Legendary woman-about-town is back
DO YOU remember Lavender's Column?
It remains legendary within the Grimsby Telegraph and, indeed, among those who recall buying this newspaper simply to read about who had attended what dance, and which army officer was marrying a titled daughter.
The feature – which ran from December 1916 to 1969 – became the best read in the Grimsby paper's long history, and built a social ladder upon which the aspiring took a first step and the prosperous flourished.
The very private woman behind it was journalist Dorothy Clapham. She always wrote under the Lavender alias, having inherited the column, aged 30, from Australian Eugenia Doughty, the wife of Grimsby MP Sir George.
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Miss Clapham went on to found most, if not all, of the women's organisations in the town.
Like all good gossip columnists, she realised the value of a title.
In the 1920s and 1930s, all present at big social events would be listed.
Weddings, births, christenings and so on were all remarked upon as were the holiday arrangements of anyone prominent in the town.
Nowadays, the columns make vintage reading. Lavender harks back to an age of gentility, when chronicling the teal silk dress worn by Miss T Smith, of Grimsby, at an annual dinner was de rigeur.
Telegraph columnist Peter Chapman recalled: "She was a slight figure, eventually slightly stooping, her face pale with powdery make-up, always dressed in black, never without a hat.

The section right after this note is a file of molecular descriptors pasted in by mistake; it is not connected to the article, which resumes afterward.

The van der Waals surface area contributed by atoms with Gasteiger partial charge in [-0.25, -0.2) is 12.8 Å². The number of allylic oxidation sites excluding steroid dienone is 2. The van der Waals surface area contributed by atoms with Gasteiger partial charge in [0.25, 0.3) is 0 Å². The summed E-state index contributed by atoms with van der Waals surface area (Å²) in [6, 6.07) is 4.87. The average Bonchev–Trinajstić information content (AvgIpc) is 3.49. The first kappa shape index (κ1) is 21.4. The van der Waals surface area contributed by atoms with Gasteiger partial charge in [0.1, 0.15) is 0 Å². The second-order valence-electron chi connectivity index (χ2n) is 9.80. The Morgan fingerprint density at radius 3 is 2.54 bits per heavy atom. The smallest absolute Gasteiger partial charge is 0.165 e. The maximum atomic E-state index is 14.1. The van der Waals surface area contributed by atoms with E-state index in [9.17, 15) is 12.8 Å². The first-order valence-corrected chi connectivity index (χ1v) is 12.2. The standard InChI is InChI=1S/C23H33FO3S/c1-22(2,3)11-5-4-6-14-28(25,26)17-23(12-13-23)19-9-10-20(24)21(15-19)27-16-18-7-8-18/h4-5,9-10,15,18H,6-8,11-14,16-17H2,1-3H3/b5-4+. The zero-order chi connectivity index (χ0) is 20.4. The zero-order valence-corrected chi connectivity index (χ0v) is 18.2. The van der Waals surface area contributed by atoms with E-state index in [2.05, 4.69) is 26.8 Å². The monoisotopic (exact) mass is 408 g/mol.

"Apparently stern, she was the opposite. Her weakness (if it can be called so) was gin. At a dance she would occupy a solitary table near the door, an observer known to everyone yet alone save for a bottle of Gordon's – and ice and lemon – and not much tonic.
"When the last waltz was played the bottle was empty. But the notebook was full. Miss Clapham had gone. It was to be a long wait until her column confirmed her – and your – attendance.
"The 1960s were not, in truth, Miss Clapham's territory. The years of Gay Gordons and Congas and Dashing White Sergeants of tulle and organdie, of lace and taffeta, were forfeit to a new age.
"And the number of Generals and Canons and assorted big shots who had enlivened her paragraphs were dreadfully absent. Grimsby was changing."
Miss Clapham died in 1969, at the then undisclosed age of 83.
Peter added: "Here and far away, Grimsby people meet and yarn and reminisce to this day. And they still talk of Dorothy Clapham and Lavender's Column."
Today, we imagine Miss Lavender to be a mixture... part Kirstie and Nigella, with a dose of Beeny and, of course, the Duchess of Cambridge.
So, embracing that spirit, it is being resurrected – in a manner of which we hope Miss Clapham would wholly approve.
We present to you Lavender, woman-about-town with her finger on the pulse, lover of all things vintage and retro, yet entirely modern.
She knows what's hot and what's not, and isn't afraid to speak her mind.
We'd like to thank Amy Woods, an illustrator in her third year on the BA Design course at the Grimsby Institute, for creating this wonderful image of Miss Lavender, peeping over her glasses, ready to report on all things lifestyle.